Alternative sources of Perl programmers

Peter Corlett abuse at
Tue May 14 16:58:18 BST 2013

On Mon, May 13, 2013 at 10:22:05PM +0100, Duncan Garland wrote:
> We're advertising for a Perl programmer again, and once again we are
> struggling. It's a shame because we've got quite a lot of development work in
> the offing, mostly using Catalyst, DBIx::Class, Moose and the like.

It seems that every Perl job advert lists a collection of Modern Perl modules,
a database, and a Linux distribution, and asks for expertise in them all, and
none of them stand out from the crowd. I don't know if I've even seen your
advert as you didn't say who the company is. I've certainly not had my interest
piqued by it if I did.

> I spoke to the agent today and asked why so few people are coming forward.
> His view was that there aren't many Perl vacancies about at the moment, and
> even fewer people are interested in them.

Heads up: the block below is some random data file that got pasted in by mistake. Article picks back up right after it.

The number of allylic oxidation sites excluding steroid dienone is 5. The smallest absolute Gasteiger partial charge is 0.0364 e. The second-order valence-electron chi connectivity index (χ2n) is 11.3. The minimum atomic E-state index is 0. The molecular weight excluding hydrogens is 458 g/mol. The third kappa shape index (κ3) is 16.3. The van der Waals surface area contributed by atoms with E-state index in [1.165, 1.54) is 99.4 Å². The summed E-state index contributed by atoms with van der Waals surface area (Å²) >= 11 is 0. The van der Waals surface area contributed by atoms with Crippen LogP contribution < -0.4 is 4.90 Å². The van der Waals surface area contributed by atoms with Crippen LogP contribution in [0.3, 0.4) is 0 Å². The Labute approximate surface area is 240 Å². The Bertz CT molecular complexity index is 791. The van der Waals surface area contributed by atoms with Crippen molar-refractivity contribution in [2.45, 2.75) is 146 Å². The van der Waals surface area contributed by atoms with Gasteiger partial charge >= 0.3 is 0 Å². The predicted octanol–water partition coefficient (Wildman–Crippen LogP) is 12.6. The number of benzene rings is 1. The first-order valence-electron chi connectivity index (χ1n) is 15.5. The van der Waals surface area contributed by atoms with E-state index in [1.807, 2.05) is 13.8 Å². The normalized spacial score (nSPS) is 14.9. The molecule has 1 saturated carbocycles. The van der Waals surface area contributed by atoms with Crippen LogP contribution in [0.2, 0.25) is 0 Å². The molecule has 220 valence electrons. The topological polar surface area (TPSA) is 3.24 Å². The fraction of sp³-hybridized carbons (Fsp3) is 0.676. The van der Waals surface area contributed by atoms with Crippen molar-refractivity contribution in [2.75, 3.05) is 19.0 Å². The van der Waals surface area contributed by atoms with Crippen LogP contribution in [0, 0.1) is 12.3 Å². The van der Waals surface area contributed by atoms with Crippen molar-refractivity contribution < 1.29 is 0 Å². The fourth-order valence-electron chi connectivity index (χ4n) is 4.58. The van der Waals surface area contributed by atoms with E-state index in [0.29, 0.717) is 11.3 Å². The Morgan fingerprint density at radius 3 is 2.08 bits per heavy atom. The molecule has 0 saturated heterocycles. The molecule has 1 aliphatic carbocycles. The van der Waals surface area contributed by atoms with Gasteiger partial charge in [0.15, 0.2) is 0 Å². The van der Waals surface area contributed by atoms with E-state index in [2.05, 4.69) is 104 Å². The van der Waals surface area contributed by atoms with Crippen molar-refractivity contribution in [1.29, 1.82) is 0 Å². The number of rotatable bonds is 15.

> What are other companies doing about this?

Well... I'd consider firing that agent for a start, as it almost sounds as if
he's passively waiting for candidates to turn up rather than aggressively
hunting them, or perhaps he has such a poor reputation in the community that
people are refusing to deal with him.

Another problem is that more or less all of the good Perl hackers are already
working on things they love, or at least don't despise enough, that they're
disinclined to jump ship based on a bland description that doesn't sound better
than what they've got already. Offering more money is the obvious motivator,
but not necessarily the best. Working from home, an unusually large amount of
annual leave, seven hour days, foreign travel, training, conference visits,
career advancement, that sort of thing. If that's not in the job description,
we'll just have to assume the job is unappreciated code monkey, sat in a
horrible open-plan office eight hours a day, 232 days a year.

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